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    Fire danger on the rise in Arkansas, little relief in sight

    9:41 PM, Sep 16, 2013   |    comments
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    LITTLE ROCK, Ark. (KTHV) - Weather conditions are dry right now in most of Arkansas, not just in terms of rainfall but also in terms of relative humidity. Both factors play a vital role in fighting wildfires, and without some moisture in the next few weeks, we're likely to see more and more fires popping up.

    "We're preparing for the worst, hoping for the best, praying for rain," said Arkansas Forestry Commission Firewise Coordinator Kevin Kilcrease. "The 2013 season, up to this point, has been relatively mild but the last couple weeks we've really started to pick up some."

    Kilcrease says while this year has been a down year as far as fire activity, things have picked up over the first two weeks in September. The state has declared high fire danger in 22 counties in Southern Arkansas with burn bans now in effect for 27 counties.

    "We've had an easy year until September, until just recently, until this last weekend," said Arkansas Forestry Commission Forester Joe Fox. "It is an off-year for fire but right now you really can't look at just the year, you have to look at the situation inside the year. We're getting toward the same kind of drought conditions now, especially in South Arkansas, that we were this time last year. In fact, we're dryer right now than we were this time last year."

    Fox says this past weekend was by far the state's biggest weekend for fire activity this year. He also says, without a change in the weather, he expects more wildfires in the coming weeks.

    "We've been under either low or moderate fire danger for the bulk of the summer and only in the last 2 weeks have we seen high fire danger come into the picture," said Fox. "The Fall is known for low humidity and if we continue to get no rain and low humidity we're going to have a worsening fire danger."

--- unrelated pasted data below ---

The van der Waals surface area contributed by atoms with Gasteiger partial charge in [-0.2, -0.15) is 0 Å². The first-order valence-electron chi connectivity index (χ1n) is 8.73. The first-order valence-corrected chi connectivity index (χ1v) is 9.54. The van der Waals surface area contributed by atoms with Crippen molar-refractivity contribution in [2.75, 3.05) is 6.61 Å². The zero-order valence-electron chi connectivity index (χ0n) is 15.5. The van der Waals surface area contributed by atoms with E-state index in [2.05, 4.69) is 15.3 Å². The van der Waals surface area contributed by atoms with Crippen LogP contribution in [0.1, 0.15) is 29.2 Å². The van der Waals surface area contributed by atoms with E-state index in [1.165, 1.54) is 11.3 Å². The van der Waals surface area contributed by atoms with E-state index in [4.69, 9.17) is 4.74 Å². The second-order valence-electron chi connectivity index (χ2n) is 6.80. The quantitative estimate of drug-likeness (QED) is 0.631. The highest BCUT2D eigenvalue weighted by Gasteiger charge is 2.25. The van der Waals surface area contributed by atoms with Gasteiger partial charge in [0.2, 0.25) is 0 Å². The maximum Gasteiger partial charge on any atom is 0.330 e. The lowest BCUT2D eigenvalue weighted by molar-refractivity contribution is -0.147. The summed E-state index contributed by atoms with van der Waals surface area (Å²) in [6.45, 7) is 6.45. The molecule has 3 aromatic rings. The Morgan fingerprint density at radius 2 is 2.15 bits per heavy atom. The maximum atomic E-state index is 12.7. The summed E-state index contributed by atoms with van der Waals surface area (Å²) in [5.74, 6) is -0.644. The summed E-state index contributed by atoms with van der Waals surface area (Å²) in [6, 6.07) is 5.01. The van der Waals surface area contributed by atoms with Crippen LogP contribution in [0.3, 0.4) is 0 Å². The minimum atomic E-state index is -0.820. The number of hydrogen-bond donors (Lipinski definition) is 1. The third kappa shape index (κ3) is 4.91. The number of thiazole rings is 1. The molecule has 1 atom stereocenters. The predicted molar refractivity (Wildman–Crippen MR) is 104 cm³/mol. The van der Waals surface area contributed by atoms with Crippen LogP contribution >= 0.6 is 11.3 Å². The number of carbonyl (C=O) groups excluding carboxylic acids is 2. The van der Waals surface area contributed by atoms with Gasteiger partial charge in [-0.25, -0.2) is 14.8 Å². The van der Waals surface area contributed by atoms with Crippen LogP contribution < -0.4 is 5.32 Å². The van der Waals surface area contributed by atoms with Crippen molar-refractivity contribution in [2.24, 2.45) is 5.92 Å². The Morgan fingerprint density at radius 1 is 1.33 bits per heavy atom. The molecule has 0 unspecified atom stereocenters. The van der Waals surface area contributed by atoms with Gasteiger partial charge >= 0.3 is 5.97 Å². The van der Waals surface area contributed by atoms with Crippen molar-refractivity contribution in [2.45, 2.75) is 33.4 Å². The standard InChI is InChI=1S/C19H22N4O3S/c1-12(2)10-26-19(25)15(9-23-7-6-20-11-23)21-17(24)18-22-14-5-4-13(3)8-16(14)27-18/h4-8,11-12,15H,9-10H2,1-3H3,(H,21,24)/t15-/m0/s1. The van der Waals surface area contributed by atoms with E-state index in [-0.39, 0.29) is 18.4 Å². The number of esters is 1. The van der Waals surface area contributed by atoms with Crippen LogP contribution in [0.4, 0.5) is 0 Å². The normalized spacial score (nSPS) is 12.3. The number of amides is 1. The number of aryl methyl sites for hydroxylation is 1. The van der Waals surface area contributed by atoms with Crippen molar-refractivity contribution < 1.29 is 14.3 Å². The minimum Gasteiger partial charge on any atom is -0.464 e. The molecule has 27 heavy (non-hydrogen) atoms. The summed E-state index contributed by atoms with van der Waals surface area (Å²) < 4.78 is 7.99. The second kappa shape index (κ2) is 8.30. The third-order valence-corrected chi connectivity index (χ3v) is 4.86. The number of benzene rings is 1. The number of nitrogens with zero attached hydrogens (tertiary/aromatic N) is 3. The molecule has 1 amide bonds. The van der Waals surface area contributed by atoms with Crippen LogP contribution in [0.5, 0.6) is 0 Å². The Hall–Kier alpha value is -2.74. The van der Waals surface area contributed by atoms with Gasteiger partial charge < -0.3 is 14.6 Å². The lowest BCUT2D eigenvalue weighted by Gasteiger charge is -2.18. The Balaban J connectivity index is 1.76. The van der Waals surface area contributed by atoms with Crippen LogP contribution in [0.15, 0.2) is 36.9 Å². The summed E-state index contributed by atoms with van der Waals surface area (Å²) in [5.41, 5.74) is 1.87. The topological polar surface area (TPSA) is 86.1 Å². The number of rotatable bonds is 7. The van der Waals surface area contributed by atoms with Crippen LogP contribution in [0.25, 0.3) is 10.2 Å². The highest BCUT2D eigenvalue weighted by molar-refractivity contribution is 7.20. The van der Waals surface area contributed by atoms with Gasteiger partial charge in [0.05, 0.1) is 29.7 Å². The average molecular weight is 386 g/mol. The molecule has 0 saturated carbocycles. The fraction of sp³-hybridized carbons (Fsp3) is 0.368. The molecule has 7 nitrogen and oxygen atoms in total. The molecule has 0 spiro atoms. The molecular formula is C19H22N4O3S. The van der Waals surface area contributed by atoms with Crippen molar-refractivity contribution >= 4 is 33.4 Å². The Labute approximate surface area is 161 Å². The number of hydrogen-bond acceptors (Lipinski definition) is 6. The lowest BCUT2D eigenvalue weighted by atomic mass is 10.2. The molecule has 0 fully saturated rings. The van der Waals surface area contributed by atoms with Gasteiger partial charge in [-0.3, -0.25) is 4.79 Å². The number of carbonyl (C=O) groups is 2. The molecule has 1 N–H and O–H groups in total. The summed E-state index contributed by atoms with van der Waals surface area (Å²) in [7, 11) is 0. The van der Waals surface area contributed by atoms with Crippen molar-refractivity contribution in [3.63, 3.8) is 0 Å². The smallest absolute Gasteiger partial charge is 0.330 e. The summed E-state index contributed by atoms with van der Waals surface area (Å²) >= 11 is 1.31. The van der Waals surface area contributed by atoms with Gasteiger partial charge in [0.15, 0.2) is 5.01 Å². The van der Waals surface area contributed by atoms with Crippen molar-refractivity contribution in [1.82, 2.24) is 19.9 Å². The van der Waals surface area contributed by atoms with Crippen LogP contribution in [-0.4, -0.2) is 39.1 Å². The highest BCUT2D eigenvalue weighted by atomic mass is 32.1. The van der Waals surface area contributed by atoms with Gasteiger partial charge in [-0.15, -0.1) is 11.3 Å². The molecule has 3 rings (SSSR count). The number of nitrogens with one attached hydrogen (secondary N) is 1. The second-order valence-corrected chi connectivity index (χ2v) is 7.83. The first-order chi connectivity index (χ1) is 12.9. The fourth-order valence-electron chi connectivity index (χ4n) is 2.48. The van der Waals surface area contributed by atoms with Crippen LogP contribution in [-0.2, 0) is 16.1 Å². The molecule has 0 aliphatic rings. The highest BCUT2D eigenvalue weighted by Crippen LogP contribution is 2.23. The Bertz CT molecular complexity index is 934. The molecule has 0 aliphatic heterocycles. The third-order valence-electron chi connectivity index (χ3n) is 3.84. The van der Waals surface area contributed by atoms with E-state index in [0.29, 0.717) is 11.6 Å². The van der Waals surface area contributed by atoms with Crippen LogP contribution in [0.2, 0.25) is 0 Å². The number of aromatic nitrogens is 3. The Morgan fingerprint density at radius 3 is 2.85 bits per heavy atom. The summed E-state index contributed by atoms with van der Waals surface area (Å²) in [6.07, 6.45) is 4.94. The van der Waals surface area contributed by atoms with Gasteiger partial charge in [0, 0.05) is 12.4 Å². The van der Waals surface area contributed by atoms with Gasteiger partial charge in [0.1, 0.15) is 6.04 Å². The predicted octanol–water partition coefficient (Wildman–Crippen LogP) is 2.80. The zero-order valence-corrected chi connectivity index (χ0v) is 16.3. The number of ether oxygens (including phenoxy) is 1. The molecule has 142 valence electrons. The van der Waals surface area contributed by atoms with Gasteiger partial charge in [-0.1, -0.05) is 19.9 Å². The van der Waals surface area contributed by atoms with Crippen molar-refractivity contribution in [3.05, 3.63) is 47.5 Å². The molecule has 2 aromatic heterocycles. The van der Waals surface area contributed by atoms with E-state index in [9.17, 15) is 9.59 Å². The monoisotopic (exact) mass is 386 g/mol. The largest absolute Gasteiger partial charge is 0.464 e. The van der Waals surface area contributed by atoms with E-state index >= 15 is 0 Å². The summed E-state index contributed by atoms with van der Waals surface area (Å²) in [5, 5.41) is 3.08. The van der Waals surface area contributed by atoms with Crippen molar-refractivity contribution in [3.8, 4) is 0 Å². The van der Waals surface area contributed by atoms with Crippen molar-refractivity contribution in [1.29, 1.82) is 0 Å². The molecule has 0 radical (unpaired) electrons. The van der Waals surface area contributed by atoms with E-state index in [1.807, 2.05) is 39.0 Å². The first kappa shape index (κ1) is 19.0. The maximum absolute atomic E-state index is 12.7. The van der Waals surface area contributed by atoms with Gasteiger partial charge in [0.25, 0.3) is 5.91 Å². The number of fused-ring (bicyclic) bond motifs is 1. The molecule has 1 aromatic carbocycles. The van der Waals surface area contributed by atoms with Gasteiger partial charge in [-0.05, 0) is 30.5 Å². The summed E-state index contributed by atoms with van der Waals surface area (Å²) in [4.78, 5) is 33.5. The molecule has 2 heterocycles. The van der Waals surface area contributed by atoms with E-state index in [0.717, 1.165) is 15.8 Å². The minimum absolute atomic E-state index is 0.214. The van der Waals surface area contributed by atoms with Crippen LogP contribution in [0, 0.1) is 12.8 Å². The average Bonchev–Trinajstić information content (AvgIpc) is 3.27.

"A lot of times when we have this high-pressure dome that's sitting over us now it takes a hurricane to come in and actually break that up and create some rain for us," added Kilcrease. "Obviously we don't want to wish anything bad on the Gulf Coast people but that's probably what it will take to actually make a big change in our situation here."

    Both Kilcrease and Fox stress that being aware of your surroundings and taking extra caution over the next few weeks can be critical when it comes to starting fires. They say of the 133 wildfires in Arkansas so far in September roughly 80% of those have been caused by humans. They go on to say that with conditions as dry as they are now, things from dragging a chain off a vehicle to lawn mowers and other machinery to cigarette butts or even a hot car sitting on dry grass can spark a wildfire.

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